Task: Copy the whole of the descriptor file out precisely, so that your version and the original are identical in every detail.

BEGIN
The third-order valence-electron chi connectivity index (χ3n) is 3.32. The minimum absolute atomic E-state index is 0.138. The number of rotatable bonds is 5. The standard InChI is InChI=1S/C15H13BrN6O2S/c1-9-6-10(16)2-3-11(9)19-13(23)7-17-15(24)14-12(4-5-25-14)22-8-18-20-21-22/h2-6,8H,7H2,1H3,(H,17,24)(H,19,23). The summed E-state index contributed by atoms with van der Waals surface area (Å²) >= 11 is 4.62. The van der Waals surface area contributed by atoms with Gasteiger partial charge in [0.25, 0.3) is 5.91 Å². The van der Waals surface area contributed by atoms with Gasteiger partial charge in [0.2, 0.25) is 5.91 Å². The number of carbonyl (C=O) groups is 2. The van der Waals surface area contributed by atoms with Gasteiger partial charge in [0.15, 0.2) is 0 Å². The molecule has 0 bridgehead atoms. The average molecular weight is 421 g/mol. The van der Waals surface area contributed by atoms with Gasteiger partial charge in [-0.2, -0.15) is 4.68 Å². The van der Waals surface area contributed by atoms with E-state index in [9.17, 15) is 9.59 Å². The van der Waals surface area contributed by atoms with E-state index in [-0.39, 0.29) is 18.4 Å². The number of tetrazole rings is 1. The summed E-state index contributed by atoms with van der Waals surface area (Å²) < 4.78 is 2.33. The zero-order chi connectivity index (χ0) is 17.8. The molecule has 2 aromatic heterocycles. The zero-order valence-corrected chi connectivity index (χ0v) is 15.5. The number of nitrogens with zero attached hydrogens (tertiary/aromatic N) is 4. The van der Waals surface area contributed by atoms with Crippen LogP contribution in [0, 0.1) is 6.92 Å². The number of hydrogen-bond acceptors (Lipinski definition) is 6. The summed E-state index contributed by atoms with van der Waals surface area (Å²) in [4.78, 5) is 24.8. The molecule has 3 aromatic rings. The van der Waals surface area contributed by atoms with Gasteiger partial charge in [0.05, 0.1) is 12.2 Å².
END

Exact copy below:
The third-order valence-electron chi connectivity index (χ3n) is 3.32. The minimum absolute atomic E-state index is 0.138. The number of rotatable bonds is 5. The standard InChI is InChI=1S/C15H13BrN6O2S/c1-9-6-10(16)2-3-11(9)19-13(23)7-17-15(24)14-12(4-5-25-14)22-8-18-20-21-22/h2-6,8H,7H2,1H3,(H,17,24)(H,19,23). The summed E-state index contributed by atoms with van der Waals surface area (Å²) >= 11 is 4.62. The van der Waals surface area contributed by atoms with Gasteiger partial charge in [0.25, 0.3) is 5.91 Å². The van der Waals surface area contributed by atoms with Gasteiger partial charge in [0.2, 0.25) is 5.91 Å². The number of carbonyl (C=O) groups is 2. The van der Waals surface area contributed by atoms with Gasteiger partial charge in [0.15, 0.2) is 0 Å². The molecule has 0 bridgehead atoms. The average molecular weight is 421 g/mol. The van der Waals surface area contributed by atoms with Gasteiger partial charge in [-0.2, -0.15) is 4.68 Å². The van der Waals surface area contributed by atoms with E-state index in [9.17, 15) is 9.59 Å². The van der Waals surface area contributed by atoms with E-state index in [-0.39, 0.29) is 18.4 Å². The number of tetrazole rings is 1. The summed E-state index contributed by atoms with van der Waals surface area (Å²) < 4.78 is 2.33. The zero-order chi connectivity index (χ0) is 17.8. The molecule has 2 aromatic heterocycles. The zero-order valence-corrected chi connectivity index (χ0v) is 15.5. The number of nitrogens with zero attached hydrogens (tertiary/aromatic N) is 4. The van der Waals surface area contributed by atoms with Crippen LogP contribution in [0, 0.1) is 6.92 Å². The number of hydrogen-bond acceptors (Lipinski definition) is 6. The summed E-state index contributed by atoms with van der Waals surface area (Å²) in [4.78, 5) is 24.8. The molecule has 3 aromatic rings. The van der Waals surface area contributed by atoms with Gasteiger partial charge in [0.05, 0.1) is 12.2 Å².